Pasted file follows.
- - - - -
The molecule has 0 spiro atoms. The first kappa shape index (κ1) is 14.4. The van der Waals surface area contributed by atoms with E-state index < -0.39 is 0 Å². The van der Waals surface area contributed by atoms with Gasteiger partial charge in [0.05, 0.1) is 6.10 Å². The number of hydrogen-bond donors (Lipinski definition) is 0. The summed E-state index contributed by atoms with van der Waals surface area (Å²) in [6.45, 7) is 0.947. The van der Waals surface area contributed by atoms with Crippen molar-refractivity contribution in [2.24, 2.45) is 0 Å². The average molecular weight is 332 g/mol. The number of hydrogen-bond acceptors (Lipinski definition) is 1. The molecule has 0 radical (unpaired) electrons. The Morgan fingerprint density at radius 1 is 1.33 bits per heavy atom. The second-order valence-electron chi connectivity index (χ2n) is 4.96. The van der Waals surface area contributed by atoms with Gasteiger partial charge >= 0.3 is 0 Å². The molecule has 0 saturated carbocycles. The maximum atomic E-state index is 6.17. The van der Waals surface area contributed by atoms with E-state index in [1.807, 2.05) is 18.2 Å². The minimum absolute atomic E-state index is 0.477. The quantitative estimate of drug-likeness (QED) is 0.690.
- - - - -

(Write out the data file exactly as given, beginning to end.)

The molecule has 0 spiro atoms. The first kappa shape index (κ1) is 14.4. The van der Waals surface area contributed by atoms with E-state index < -0.39 is 0 Å². The van der Waals surface area contributed by atoms with Gasteiger partial charge in [0.05, 0.1) is 6.10 Å². The number of hydrogen-bond donors (Lipinski definition) is 0. The summed E-state index contributed by atoms with van der Waals surface area (Å²) in [6.45, 7) is 0.947. The van der Waals surface area contributed by atoms with Crippen molar-refractivity contribution in [2.24, 2.45) is 0 Å². The average molecular weight is 332 g/mol. The number of hydrogen-bond acceptors (Lipinski definition) is 1. The molecule has 0 radical (unpaired) electrons. The Morgan fingerprint density at radius 1 is 1.33 bits per heavy atom. The second-order valence-electron chi connectivity index (χ2n) is 4.96. The van der Waals surface area contributed by atoms with Gasteiger partial charge >= 0.3 is 0 Å². The molecule has 0 saturated carbocycles. The maximum atomic E-state index is 6.17. The van der Waals surface area contributed by atoms with E-state index in [1.807, 2.05) is 18.2 Å². The minimum absolute atomic E-state index is 0.477. The quantitative estimate of drug-likeness (QED) is 0.690.